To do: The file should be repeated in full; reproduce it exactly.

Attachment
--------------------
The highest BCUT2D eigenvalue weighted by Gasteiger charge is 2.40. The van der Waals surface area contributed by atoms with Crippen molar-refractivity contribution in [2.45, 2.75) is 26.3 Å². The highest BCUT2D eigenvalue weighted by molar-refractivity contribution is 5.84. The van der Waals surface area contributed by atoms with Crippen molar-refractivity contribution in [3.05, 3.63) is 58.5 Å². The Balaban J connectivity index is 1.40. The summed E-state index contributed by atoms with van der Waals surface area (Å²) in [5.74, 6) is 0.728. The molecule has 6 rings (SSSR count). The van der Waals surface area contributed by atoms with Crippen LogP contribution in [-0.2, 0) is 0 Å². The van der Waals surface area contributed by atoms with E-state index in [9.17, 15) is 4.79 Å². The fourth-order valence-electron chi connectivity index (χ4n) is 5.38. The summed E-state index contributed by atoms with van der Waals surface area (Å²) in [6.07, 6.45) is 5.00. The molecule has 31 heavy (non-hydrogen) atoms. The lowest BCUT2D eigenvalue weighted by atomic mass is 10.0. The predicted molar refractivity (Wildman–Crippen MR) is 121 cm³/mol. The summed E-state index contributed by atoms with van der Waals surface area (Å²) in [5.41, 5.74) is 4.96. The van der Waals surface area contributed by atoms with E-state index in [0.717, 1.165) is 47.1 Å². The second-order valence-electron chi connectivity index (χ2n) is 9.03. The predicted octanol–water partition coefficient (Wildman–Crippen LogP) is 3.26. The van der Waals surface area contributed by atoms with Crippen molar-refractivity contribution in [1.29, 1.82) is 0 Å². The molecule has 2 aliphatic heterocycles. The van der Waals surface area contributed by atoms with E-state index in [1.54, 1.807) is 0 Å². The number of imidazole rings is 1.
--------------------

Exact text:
The highest BCUT2D eigenvalue weighted by Gasteiger charge is 2.40. The van der Waals surface area contributed by atoms with Crippen molar-refractivity contribution in [2.45, 2.75) is 26.3 Å². The highest BCUT2D eigenvalue weighted by molar-refractivity contribution is 5.84. The van der Waals surface area contributed by atoms with Crippen molar-refractivity contribution in [3.05, 3.63) is 58.5 Å². The Balaban J connectivity index is 1.40. The summed E-state index contributed by atoms with van der Waals surface area (Å²) in [5.74, 6) is 0.728. The molecule has 6 rings (SSSR count). The van der Waals surface area contributed by atoms with Crippen LogP contribution in [-0.2, 0) is 0 Å². The van der Waals surface area contributed by atoms with E-state index in [9.17, 15) is 4.79 Å². The fourth-order valence-electron chi connectivity index (χ4n) is 5.38. The summed E-state index contributed by atoms with van der Waals surface area (Å²) in [6.07, 6.45) is 5.00. The molecule has 31 heavy (non-hydrogen) atoms. The lowest BCUT2D eigenvalue weighted by atomic mass is 10.0. The predicted molar refractivity (Wildman–Crippen MR) is 121 cm³/mol. The summed E-state index contributed by atoms with van der Waals surface area (Å²) in [5.41, 5.74) is 4.96. The van der Waals surface area contributed by atoms with E-state index in [0.717, 1.165) is 47.1 Å². The second-order valence-electron chi connectivity index (χ2n) is 9.03. The predicted octanol–water partition coefficient (Wildman–Crippen LogP) is 3.26. The van der Waals surface area contributed by atoms with Crippen molar-refractivity contribution in [1.29, 1.82) is 0 Å². The molecule has 2 aliphatic heterocycles. The van der Waals surface area contributed by atoms with E-state index in [1.54, 1.807) is 0 Å². The number of imidazole rings is 1.